GreenBuild 2017

12/12/2017 by Michael Shilale, AIA, LEED, CPHC AP

In Boston, battling a cold, this writer attended Greenbuild last month.  Each year I attend what is the largest conference on sustainability in the world.   Architects, engineers, contractors,  building owners, educators and many others converge at this conference to share ideas and best practices in the world of sustainability. 

Saving energy, conserving water, reducing waste and improving transportation are common themes each year.   There were numerous products and programs that will help all of us reduce the impact buildings have on the environment.  What was unique about this year’s conference was the impact buildings have on human health and performance.   One program, in particular, presented a paper by the school of human health at Harvard University.  This researched-based analysis concludes that green buildings improve the cognitive performance of students. It proclaims children are not just little adults;  They breath twice as much air as adults and are more susceptible to environmental toxins.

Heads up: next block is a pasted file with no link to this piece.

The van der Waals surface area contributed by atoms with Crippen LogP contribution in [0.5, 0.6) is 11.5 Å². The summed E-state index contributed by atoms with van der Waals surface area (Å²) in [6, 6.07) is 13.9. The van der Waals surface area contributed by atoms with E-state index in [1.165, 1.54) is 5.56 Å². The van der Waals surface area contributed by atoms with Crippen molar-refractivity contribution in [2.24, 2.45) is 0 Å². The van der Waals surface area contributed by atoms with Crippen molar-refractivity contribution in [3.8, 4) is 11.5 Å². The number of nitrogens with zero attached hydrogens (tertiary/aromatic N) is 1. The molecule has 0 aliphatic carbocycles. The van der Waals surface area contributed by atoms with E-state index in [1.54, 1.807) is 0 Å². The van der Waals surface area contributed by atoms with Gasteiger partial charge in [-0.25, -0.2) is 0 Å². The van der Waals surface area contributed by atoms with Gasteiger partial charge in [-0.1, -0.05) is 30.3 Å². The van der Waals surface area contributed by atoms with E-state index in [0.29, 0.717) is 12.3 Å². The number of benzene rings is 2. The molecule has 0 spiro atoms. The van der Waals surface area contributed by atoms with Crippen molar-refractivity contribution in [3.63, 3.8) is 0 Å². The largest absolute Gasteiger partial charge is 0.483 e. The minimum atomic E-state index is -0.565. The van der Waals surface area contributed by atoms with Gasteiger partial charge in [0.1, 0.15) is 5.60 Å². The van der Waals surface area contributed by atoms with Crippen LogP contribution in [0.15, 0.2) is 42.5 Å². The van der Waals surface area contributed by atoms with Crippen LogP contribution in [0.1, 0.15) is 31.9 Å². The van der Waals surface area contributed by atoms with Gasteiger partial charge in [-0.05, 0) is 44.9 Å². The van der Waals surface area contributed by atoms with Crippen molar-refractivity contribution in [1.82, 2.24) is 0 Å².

The Living Building Challenge and the Well Building Standard both had more prominent roles in this year’s conference.  These two building rating systems focus more on humans and human health than most other standards. 

While human health was a focus, a new resilient design standard for designing buildings and communities that withstand and recover from natural disasters including floods, tornadoes, droughts, and wildfires was released.  This is the first of it’s kind standard and shows the importance of resiliency in the building environment. 

I always look forward to the top ten green building products announced at the conference each year.  My favorite is the Air Flow Panels that turn a building wall into an energy recovery ventilator. See all ten here.

Solar farms are now not just creating clean energy but their latest designs are encouraging ‘pollinators’.  The ‘greenest’ solar farms now encourage beehives and there is a new market for ‘solar honey’.

Next year the conference is in Chicago. Make your reservations early.